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Mainstage at Greenbelt 2007.
|Dates||August Bank holiday weekend|
|Location(s)||Prospect Farm Charsfield (1974)
Odell Castle (1975–1981)
Knebworth Park (1982–1983)
Castle Ashby (1984–1992)
Deene Park (1993–1998)
Cheltenham Racecourse (1999 – 2013)
Boughton House (2014-)
|Years active||1974 – present|
Greenbelt Festival is a festival of arts, faith and justice held annually in England since 1974. Greenbelt has grown from a Christian music festival with an audience of 1,500 young Christians to its current more inclusive festival attended by around 20,000 - Christians and those from other faiths and none.
The festival regularly attracts the biggest names of Christian music and many mainstream musicians. Those that have played the festival in the past include both new and established musicians, mostly playing rock, folk and pop music. This list encompasses U2, Moby, Cliff Richard, Bruce Cockburn, Martyn Joseph, Steve Taylor, Daniel Amos, Phatfish, Servant, Midnight Oil, Michael Franti and Spearhead, Over the Rhine, Iona, Amy Grant, Miles Cain, Lamb, Kevin Max, Lambchop, Goldie, Jamelia, After the Fire, Larry Norman, Randy Stonehill, Asian Dub Foundation, The Polyphonic Spree, Aqualung, Dum Dums, The Proclaimers, Daniel Bedingfield, Eden Burning, Duke Special, Why?, Athlete, Sixpence None the Richer, The Choir, and Delirious?.
Greenbelt is also a venue for teaching and discussion about (but not exclusively within) the Christian faith, and has attracted a large number of famous Christian speakers, including Rowan Williams (the former Archbishop of Canterbury) who is currently the festival's patron. However, the festival also welcomes anyone who the organisers believe 'speaks for justice', and has recently had Anita Roddick, Peter Tatchell, Bill Drummond and Billy Bragg sharing their thoughts. Greenbelt sees itself as having never been shy of tackling controversial issues and providing a 'safe space for honest debate'.
More recently with its links to the NGO Christian Aid, Greenbelt has become heavily involved in campaigns for trade justice. The festival was one of the main catalysts for the huge Jubilee 2000 movement. Greenbelt is also a Christian showcase for performing arts, visual arts and alternative worship.
Greenbelt is a nomadic festival which has so far been held at seven different locations in England. While the venue has changed, the core event has remained the same: a celebration of faith, justice and arts with a particular Christian perspective.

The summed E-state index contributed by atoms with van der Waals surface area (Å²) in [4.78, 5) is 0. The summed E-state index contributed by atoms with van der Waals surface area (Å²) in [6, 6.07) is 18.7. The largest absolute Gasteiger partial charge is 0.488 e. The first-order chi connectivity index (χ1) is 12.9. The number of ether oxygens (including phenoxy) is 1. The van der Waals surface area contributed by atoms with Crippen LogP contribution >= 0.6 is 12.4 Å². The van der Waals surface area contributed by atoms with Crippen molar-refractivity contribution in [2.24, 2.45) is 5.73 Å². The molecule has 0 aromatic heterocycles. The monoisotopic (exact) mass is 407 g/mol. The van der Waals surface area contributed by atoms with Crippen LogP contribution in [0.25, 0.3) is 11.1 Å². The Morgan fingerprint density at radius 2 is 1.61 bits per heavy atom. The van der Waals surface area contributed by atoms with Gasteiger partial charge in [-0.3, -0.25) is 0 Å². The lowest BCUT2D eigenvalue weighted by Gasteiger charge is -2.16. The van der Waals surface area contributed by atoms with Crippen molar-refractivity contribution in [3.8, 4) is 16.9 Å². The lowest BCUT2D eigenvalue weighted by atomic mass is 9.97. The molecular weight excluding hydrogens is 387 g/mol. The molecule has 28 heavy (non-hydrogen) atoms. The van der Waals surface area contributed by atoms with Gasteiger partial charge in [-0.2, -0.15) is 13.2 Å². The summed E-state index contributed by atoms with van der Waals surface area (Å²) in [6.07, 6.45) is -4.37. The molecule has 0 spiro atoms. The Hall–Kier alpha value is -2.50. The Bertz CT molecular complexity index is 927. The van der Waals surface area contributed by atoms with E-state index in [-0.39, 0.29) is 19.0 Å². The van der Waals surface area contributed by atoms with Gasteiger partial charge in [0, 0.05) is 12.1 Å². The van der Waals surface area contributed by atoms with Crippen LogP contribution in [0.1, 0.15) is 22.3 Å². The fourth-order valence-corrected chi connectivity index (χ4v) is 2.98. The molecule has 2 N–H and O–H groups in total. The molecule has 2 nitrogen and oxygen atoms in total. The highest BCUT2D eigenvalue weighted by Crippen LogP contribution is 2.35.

The first Greenbelt Festival was held on a pig farm just outside the village of Charsfield near Woodbridge, Suffolk over the August 1974 bank holiday weekend, begun by Jim Palosaari, Kenneth Frampton, and James Holloway. Local fears concerning the festival in the weeks running up to it proved to be unfounded, but the festival didn't return to the venue.
Between 1975 and 1981 the festival was held in the grounds of Odell Castle in Bedfordshire. The largest audiences for Greenbelt were during its two-year stay at Knebworth Park in Hertfordshire, 1982 and 1983.
1984 saw Greenbelt move to one of its longest-serving homes, Castle Ashby, Northamptonshire. While at Castle Ashby, Greenbelt began the practice of adopting an annual theme for the festival. Artists are encouraged to draw from the theme where possible.
Originally the 1992 festival was expected to be held at a new, permanent home on a farm a few miles away in Church Stowe. Greenbelt had finances in place to purchase the site, but met strong resistance from local residents. The plans collapsed and the festival returned to Castle Ashby one last time.
From 1993 to 1998 Greenbelt's home was the grounds of Deene Park, Northamptonshire. Putting the plan to purchase a permanent site on hold, Greenbelt instead negotiated with Deene Park's owner and invested in infrastructure improvements to this temporary site instead.
Following a downturn in audience figures and rising production costs, Greenbelt faced up to the inevitable in 1998: it was no longer financially viable to continue using the Deene Park site. A bold plan was devised. The 1998 event was pitched as the "last Greenbelt of its kind", with two festivals planned for 1999: a youth-oriented event "Freestate" in partnership with Spring Harvest to be held the August Bank Holiday weekend and a more family-oriented "Greenbelt" to be held over the last weekend in July at Cheltenham Racecourse.
In early 1999 plans for Freestate collapsed and its embryonic programme was hastily rolled into the Greenbelt planned for Cheltenham. The 1999 Greenbelt Festival took place at Cheltenham but saw the lowest audiences since the 1970s. It remains the only Greenbelt to have taken place other than on an August Bank Holiday weekend.